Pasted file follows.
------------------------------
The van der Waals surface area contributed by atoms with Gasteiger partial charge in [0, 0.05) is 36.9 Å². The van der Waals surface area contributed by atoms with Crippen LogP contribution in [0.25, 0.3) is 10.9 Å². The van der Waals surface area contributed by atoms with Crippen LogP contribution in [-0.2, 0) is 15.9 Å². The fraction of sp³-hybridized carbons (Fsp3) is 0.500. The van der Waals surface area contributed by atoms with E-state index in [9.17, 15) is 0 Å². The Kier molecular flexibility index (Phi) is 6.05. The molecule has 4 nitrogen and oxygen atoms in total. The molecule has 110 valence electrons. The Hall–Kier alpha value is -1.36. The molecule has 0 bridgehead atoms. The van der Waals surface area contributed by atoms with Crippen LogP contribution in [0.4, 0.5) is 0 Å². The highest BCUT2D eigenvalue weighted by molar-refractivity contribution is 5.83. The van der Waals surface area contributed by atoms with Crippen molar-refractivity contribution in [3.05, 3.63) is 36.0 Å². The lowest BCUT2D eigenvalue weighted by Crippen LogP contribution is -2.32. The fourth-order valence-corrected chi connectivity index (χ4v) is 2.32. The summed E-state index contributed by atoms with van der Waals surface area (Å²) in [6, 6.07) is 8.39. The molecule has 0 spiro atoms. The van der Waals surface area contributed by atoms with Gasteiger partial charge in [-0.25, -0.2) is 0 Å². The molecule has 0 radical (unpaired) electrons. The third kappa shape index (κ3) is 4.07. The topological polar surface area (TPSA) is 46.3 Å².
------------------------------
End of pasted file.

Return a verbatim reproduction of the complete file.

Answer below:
The van der Waals surface area contributed by atoms with Gasteiger partial charge in [0, 0.05) is 36.9 Å². The van der Waals surface area contributed by atoms with Crippen LogP contribution in [0.25, 0.3) is 10.9 Å². The van der Waals surface area contributed by atoms with Crippen LogP contribution in [-0.2, 0) is 15.9 Å². The fraction of sp³-hybridized carbons (Fsp3) is 0.500. The van der Waals surface area contributed by atoms with E-state index in [9.17, 15) is 0 Å². The Kier molecular flexibility index (Phi) is 6.05. The molecule has 4 nitrogen and oxygen atoms in total. The molecule has 110 valence electrons. The Hall–Kier alpha value is -1.36. The molecule has 0 bridgehead atoms. The van der Waals surface area contributed by atoms with Crippen LogP contribution in [0.4, 0.5) is 0 Å². The highest BCUT2D eigenvalue weighted by molar-refractivity contribution is 5.83. The van der Waals surface area contributed by atoms with Crippen molar-refractivity contribution in [3.05, 3.63) is 36.0 Å². The lowest BCUT2D eigenvalue weighted by Crippen LogP contribution is -2.32. The fourth-order valence-corrected chi connectivity index (χ4v) is 2.32. The summed E-state index contributed by atoms with van der Waals surface area (Å²) in [6, 6.07) is 8.39. The molecule has 0 spiro atoms. The van der Waals surface area contributed by atoms with Gasteiger partial charge in [-0.25, -0.2) is 0 Å². The molecule has 0 radical (unpaired) electrons. The third kappa shape index (κ3) is 4.07. The topological polar surface area (TPSA) is 46.3 Å².